Jerry Seinfeld's web series, Comedians in Cars Getting Coffee, has been renewed by Crackle for a six-episode third season, which will premiere January 2nd. Guests will be announced next week. Past seasons have included guests like David Letterman, Ricky Gervais, Sarah Silverman, Chris Rock, Larry David, Seth Meyers, and Michael Richards. We know that Louis C.K. will be doing the new season, and that's it for now.
Check out a teaser trailer for the new season featuring the mysterious voices of the guests below:
Jerry Seinfeld made his first-ever appearance on The Colbert Report last night to promote his web series Comedians in Cars Getting Coffee, and Stephen Colbert spent the whole time busting Seinfeld's balls and getting under his skin but in a fun way. Hopefully, the Stephen Colbert episode of Comedians in Cars is a thing that happens soon with Colbert still in character.
The second season of Jerry Seinfeld's web series Comedians in Cars Getting Coffee debuted this week with Sarah Silverman, the show's first female guest, appearing in the premiere. Chris Rock, Don Rickles, Seth Meyers, and other people are slated to appear in the rest of the 24-episode season. Check out the Sarah Silverman episode above and a preview for next week's David Letterman episode, which I'm assuming is Letterman's first-ever web series, here.
Jerry Seinfeld's new web series, Comedians in Cars Getting Coffee, in which he drives around in cars with comedians and gets coffee, was just renewed for a second season – or whatever the web series equivalent of being renewed for a second season is. Produced by Seinfeld and Sony Pictures Television and released via Sony's video site Crackle, the show ran for 10 episodes last year and saw Seinfeld welcoming guests like Larry David, Ricky Gervais, Colin Quinn, Alec Baldwin, Brian Regan, Mel Brooks, Carl Reiner, and Michaels Richards. The NY Times reports that the new season will consist of 24 episodes, and Seinfeld is hoping to gain [...]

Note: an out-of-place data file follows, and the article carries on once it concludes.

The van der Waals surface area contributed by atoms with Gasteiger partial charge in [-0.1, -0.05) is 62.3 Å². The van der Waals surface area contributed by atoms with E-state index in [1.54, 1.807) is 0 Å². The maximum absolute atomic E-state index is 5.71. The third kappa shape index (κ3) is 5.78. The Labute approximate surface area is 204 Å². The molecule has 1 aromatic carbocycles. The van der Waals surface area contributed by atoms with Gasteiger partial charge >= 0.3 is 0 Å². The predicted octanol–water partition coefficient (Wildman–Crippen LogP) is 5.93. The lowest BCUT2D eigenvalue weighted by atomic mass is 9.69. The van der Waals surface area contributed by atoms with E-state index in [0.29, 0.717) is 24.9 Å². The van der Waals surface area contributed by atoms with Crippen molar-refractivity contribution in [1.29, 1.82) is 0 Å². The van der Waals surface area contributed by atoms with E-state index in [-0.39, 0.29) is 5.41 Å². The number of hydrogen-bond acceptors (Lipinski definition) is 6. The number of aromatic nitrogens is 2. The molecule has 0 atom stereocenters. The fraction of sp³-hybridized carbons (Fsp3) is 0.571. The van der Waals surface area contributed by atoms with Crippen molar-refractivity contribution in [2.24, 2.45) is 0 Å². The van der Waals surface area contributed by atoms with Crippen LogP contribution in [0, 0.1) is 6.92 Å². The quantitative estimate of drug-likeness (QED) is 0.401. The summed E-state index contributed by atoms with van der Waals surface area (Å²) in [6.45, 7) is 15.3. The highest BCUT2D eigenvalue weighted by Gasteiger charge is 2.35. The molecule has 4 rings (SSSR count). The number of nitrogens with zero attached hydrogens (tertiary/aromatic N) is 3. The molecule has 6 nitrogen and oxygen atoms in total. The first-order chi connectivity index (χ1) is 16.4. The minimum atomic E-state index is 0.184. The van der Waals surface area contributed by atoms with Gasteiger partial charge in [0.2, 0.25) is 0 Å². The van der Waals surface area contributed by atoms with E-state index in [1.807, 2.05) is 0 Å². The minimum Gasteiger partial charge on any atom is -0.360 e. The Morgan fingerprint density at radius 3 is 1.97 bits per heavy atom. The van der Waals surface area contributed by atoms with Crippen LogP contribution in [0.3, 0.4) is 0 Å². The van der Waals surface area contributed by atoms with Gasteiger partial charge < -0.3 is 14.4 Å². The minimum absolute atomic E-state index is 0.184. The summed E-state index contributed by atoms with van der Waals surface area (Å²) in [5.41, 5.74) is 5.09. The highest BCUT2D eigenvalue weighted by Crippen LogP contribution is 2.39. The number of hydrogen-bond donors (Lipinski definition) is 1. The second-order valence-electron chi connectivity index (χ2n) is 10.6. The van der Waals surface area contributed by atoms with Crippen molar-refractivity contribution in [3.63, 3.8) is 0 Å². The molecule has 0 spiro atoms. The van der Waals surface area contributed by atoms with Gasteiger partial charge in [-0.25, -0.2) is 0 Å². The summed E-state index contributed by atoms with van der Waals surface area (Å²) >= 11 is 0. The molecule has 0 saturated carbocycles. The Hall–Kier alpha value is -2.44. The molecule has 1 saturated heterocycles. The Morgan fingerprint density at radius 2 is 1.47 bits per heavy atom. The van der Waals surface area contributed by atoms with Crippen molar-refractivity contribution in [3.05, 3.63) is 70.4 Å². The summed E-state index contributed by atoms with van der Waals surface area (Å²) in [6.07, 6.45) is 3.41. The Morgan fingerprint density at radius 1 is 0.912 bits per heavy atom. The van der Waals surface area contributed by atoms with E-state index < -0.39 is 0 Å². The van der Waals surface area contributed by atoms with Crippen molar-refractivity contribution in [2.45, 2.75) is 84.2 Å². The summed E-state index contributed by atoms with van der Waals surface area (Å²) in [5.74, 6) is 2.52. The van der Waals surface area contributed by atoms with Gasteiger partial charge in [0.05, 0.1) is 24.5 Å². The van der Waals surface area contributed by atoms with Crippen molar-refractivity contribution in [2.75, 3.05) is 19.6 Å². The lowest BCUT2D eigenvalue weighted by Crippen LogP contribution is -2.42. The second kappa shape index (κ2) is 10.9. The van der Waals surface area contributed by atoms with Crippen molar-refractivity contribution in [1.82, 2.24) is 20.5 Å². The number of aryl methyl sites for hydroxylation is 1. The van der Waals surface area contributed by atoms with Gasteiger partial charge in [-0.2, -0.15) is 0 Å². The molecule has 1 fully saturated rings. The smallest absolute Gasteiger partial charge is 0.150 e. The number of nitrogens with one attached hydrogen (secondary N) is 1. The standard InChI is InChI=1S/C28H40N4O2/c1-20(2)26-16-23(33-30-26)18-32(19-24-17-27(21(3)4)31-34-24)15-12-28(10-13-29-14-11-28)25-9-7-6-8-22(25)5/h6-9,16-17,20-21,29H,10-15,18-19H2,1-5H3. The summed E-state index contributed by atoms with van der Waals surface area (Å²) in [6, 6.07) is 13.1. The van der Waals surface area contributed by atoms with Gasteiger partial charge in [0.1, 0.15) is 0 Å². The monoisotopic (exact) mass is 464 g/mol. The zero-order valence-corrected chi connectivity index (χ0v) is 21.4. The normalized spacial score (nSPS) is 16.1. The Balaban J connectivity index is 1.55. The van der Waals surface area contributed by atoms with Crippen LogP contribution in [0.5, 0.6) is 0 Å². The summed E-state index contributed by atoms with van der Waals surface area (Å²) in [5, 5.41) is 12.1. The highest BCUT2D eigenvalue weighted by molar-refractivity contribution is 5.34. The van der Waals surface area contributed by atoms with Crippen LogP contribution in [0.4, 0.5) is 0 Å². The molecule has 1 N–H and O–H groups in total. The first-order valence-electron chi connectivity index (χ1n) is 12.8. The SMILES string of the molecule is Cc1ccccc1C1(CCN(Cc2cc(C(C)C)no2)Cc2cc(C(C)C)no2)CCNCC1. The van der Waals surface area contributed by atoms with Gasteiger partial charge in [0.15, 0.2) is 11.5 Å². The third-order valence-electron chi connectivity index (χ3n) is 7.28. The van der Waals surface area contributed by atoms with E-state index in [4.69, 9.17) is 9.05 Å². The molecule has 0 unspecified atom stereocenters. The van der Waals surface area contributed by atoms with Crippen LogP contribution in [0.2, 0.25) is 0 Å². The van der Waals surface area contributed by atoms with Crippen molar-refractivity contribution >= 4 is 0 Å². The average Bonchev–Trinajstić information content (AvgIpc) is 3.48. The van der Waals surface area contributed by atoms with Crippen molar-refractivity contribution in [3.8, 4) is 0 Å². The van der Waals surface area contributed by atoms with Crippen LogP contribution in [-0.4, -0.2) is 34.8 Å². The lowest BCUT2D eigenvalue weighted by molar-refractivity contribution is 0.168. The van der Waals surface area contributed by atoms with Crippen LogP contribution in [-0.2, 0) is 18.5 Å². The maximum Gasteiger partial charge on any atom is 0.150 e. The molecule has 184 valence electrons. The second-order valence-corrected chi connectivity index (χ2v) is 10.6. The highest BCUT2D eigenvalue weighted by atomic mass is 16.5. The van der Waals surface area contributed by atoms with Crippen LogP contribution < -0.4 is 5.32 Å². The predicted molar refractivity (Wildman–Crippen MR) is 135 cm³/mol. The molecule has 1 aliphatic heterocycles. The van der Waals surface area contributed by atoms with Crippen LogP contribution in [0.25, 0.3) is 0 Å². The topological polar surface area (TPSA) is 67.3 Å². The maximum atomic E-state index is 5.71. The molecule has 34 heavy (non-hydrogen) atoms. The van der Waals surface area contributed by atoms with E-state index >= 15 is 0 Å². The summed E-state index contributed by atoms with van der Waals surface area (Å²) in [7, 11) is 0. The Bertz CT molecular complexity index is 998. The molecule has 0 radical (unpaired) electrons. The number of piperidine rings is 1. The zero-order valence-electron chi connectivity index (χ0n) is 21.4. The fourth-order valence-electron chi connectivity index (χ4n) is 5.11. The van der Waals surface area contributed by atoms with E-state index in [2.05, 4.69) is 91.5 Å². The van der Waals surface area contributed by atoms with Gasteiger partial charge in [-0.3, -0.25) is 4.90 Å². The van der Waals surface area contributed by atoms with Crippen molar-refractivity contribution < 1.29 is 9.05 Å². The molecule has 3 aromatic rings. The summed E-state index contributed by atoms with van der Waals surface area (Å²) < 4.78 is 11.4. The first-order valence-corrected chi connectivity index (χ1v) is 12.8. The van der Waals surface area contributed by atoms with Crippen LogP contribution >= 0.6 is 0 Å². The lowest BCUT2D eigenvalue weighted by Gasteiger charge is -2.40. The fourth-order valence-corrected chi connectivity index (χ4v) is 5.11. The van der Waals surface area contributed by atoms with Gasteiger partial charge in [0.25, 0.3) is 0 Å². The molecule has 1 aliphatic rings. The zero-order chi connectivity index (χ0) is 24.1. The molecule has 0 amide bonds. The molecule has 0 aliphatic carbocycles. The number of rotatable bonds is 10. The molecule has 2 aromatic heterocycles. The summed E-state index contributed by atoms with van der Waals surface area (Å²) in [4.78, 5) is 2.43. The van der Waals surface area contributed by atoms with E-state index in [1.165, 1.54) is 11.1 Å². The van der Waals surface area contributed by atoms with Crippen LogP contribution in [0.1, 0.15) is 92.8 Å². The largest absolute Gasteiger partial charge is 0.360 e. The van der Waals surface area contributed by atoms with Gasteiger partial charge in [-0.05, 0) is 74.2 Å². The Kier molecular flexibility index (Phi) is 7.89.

"[Carl Reiner and Mel Brooks] have this nightly dinner that they do at Carl Reiner’s house and they’ve been doing it for some years. They get together every night and eat together and watch TV together in the living room, and a lot of people have tried to come in there and film it and they weren’t comfortable with it so I was very flattered that they allowed me to do it." – Jerry Seinfeld on getting to film Carl Reiner and Mel Brooks's nightly get-together for Comedians In Cars Getting Coffee. I want to go to there.
The Hollywood Reporter has an excellent, lengthy interview with Jerry Seinfeld out today, and in it, he talks about why modern late night talk shows just aren't the same:
"Most talk shows leave me with a sad feeling, and I don't think that's the goal. When I was a comic in the 1980s, I was on the road somewhere every day, and I'd get back to the hotel and it was Carson and Letterman, and I looked forward to that all day. Those shows made me happy. I'm not quite sure what happened. It's probably just proliferation and fragmentation …
These shows are promotional vehicles for the industry. They're not talk [...]
"My first four years on the show were rocky," Seth Meyers tells Jerry Seinfeld in the latest episode of his web series Comedians in Cars Getting Coffee. "Like, 'Oh, I might be of everybody here the worst one at it. I might be the worst at impressions. I might be the worst at accents. Maybe I should just be a writer on the show. Maybe I just don't belong in this cast." In addition to Meyers reflecting on his early struggles at SNL, the episode also contains some good stories from him about Rodney Dangerfield, Liberace, and his parents' reactions to his SNL work. Skip to 1:40 if you [...]